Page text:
So, I took my 6th and 7th periods to a presentation by a speaker from a university who tried to sell a summer program for math, science, and engineering. At the end of the presentation, she asked “are there any questions?”
“If we’re done here, I can send you back to class and you can get back to work.”
Still dead silence. Finally one student breaks the tension and asks a question.
After answering the question: “And for answering the question, you get this t-shirt.”
With that comment, hands fly up. Questions last for over 15 minutes, and they’re *good* questions, that indicate the students really did have those questions in mind. Water bottles prominently featuring the college’s logo go all over.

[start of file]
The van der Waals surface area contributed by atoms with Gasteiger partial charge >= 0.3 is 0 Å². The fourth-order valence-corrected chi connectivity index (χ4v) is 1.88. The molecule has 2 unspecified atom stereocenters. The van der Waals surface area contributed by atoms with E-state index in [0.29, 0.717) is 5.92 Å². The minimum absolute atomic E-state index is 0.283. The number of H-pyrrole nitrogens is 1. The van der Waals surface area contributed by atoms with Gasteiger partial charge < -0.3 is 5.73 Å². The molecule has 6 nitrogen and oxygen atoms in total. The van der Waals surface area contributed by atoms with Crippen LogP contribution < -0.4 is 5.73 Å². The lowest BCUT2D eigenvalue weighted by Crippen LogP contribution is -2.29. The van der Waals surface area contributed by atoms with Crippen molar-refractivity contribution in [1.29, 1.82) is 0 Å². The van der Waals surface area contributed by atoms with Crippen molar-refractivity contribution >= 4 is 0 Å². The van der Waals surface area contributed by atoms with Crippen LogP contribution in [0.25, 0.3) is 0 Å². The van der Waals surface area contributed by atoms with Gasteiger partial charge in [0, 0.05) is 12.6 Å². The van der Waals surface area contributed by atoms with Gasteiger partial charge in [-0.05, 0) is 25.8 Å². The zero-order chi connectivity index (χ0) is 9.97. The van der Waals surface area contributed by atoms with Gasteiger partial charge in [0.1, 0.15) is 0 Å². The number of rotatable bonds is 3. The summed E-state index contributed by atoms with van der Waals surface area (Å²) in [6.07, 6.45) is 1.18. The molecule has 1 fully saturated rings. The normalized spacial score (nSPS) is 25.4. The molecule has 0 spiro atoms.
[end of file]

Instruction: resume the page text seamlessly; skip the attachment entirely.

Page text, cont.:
I’m reminded of all the times I finish something, and I know what I did is difficult and the students really do have questions but I can’t fish any out. I don’t think it’s as simple as “afraid of appearing to be stupid” — in the story I just gave there wasn’t anything academic to be stupid about. Nor was it simply peer pressure. It’s some odd psychology barrier which can be broke down in the right environment (I have been in a class that felt like a 12-step session given the amount of inner outpourings) but I have yet to hear an explanation for the Questions Barrier that fully satisfies me.
Filed under: Education